Baby Blues, Postpartum Depression, and Postpartum Psychosis: What’s the Difference?

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Having a baby is supposed to be the most blissful time in a new mom’s life. She brings her sweet cherub into the world with flower petals in a milk bath. So how come she feels irritable, anxious, sad, moody, and extra tired? For a lot of new moms, the second situation is their normal. These can be symptoms of Postpartum Blues, or Baby Blues. The Postpartum Blues affect 50-80 percent of mothers in the first two weeks postpartum. While these moms may experience mild negative changes in their mood, it is not considered a psychiatric disorder.

Lingering Blues

But what happens when these symptoms don’t resolve within a couple of weeks? If a new mother is experiencing excessive Baby Blues symptoms or they last longer than about 14 days, she may have Postpartum Depression.

Postpartum Depression (PPD) affects 13 percent of mothers in the first year postpartum (although that number may be higher due to a lack of moms reporting to their doctors). Women who think they may have PPD should talk with their doctor and seek immediate help. While their symptoms include Baby Blues symptoms, moms may also feel excessive guilt, sadness, worthlessness, panic attacks, insomnia, and hypersomnia (excessive sleepiness).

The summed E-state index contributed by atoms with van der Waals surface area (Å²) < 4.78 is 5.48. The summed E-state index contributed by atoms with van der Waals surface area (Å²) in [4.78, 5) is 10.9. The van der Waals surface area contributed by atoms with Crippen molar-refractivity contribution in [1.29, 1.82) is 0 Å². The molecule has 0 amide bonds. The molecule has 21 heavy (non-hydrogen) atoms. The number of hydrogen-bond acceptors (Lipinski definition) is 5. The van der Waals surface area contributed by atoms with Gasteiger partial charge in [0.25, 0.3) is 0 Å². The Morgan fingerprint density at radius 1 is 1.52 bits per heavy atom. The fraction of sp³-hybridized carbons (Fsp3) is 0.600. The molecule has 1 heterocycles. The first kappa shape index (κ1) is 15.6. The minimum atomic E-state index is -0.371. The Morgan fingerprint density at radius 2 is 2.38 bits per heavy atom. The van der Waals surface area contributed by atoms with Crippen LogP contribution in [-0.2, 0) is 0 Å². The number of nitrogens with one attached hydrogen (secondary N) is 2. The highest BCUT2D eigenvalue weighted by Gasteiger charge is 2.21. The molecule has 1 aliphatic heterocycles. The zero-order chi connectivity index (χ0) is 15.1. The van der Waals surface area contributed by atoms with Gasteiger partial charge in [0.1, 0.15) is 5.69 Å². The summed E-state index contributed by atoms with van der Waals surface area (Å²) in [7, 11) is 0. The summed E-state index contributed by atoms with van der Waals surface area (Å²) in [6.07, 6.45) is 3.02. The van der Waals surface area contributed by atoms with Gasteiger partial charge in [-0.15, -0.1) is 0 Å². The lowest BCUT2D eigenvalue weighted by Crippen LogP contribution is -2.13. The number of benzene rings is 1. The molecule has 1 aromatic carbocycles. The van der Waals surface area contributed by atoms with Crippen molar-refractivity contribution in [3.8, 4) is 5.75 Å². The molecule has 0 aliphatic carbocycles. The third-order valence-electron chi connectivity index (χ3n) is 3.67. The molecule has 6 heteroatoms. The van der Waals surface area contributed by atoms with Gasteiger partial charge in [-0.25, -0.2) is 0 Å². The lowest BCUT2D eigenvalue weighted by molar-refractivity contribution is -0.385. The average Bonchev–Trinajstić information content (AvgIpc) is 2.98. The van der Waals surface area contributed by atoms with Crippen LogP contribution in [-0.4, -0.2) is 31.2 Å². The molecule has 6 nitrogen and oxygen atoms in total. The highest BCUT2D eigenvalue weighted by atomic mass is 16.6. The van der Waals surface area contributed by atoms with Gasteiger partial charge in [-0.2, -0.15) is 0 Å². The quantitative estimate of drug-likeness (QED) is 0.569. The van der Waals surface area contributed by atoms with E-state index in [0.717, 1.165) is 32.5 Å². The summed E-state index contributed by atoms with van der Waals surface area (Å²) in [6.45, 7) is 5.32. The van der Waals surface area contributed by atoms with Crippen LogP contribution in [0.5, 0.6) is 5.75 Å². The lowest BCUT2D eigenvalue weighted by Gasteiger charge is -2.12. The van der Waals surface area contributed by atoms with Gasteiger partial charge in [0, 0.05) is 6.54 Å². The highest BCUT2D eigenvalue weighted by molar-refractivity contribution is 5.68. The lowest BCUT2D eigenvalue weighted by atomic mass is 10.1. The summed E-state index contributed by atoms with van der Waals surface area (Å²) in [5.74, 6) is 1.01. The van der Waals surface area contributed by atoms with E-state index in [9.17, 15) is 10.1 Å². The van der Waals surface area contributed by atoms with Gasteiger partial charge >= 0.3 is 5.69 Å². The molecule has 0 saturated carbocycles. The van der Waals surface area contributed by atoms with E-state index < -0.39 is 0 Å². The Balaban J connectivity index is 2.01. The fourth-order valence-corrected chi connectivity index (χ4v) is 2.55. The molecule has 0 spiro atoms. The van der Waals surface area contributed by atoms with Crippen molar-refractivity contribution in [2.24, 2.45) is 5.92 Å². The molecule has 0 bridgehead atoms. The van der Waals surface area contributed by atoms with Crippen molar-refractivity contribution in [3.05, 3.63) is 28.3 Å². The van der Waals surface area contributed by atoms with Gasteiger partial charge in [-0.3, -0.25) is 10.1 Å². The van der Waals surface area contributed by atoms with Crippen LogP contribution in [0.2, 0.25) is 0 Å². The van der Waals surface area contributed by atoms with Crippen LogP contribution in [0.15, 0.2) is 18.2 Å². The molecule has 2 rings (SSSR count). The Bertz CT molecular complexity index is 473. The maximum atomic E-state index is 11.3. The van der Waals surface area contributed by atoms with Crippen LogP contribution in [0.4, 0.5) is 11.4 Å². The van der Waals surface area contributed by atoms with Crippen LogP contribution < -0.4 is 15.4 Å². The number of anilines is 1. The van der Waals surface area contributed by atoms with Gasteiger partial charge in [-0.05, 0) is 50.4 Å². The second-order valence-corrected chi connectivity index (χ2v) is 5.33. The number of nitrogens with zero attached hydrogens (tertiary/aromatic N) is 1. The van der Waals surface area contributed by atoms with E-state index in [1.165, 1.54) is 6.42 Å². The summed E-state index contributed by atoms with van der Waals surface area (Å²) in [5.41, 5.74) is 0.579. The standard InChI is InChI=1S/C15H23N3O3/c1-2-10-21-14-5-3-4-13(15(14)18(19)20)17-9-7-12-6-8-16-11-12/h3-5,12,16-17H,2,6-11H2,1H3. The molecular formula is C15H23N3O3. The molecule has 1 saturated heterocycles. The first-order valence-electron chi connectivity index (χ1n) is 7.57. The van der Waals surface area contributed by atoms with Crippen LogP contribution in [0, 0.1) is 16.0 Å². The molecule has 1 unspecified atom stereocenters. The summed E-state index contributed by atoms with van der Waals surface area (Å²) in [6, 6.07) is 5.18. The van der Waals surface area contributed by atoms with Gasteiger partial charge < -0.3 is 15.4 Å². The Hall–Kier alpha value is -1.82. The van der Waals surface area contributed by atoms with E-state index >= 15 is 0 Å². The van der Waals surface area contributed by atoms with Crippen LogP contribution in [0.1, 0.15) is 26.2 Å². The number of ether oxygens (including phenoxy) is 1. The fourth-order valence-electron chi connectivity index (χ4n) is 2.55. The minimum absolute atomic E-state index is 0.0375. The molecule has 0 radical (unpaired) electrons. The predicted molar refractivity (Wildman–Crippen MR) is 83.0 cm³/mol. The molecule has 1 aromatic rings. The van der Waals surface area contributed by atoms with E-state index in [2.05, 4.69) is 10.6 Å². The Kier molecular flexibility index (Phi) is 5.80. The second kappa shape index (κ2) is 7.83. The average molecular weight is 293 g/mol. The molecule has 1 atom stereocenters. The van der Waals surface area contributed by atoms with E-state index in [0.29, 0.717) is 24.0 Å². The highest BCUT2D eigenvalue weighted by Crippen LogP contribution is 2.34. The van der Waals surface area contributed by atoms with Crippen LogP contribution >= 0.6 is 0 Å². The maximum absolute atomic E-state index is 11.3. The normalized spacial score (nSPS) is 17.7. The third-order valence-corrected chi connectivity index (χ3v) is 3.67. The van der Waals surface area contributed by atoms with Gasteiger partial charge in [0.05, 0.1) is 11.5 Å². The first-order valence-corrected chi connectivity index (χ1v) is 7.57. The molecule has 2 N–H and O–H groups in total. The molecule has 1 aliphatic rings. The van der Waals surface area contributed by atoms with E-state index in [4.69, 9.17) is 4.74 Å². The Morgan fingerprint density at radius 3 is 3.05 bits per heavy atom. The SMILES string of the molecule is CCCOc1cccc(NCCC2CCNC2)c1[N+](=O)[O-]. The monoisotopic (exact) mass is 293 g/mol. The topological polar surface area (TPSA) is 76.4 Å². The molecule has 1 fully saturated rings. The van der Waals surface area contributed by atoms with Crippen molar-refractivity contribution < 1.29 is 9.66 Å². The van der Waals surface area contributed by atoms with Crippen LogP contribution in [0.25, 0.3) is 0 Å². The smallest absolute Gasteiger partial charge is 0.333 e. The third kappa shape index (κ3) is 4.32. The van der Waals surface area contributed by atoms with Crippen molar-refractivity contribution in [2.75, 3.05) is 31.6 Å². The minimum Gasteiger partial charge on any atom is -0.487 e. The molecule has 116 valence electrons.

What to Look For

The most important indicators of PPD are active suicidal ideation (suicidal thoughts with a plan), passive suicidal ideation, and intrusive thoughts of hurting the baby or self. Basically, if you are having thoughts about “floating away on a cloud” or going to sleep and just not waking up, these can be a sign of PPD. These three symptoms need immediate psychiatric evaluation. A physician will be able to determine if the new mom should seek therapy, be put on medication, or even hospitalized.

Baby Blues, Postpartum Depression, and Postpartum Psychosis: What's the Difference?

Most women have heard of Baby Blues or PPD, but what about Postpartum Psychosis? Postpartum Psychosis affects 0.01 percent of mothers in the first three months postpartum. (Again, statistics may be higher, as women may not always report their symptoms.) The symptoms of Postpartum Psychosis include agitation, delusions, disorganized behavior, cognitive impairment, and hallucinations. These can be severe and are considered a psychiatric emergency. Women with Postpartum Psychosis often need hospitalization.

It’s important to remember that getting the appropriate help is what is best for the new baby and mom. No one should feel alone or be afraid to ask for help when going through a monumental, life-changing event. With the help of a professional and a support group, a mother can make a full recovery and get back to enjoying her new and fulfilling (yet still exhausting) role of motherhood.

If you (or someone you love) are experiencing any of these symptoms, please reach out to one of these organizations for help:

Read more about one mom’s postpartum experience in We are Not Postpartum Depression. We are Human.
Baby Blues, PPD, and PPP: What's the Difference?

Photo Credits: Unsplash

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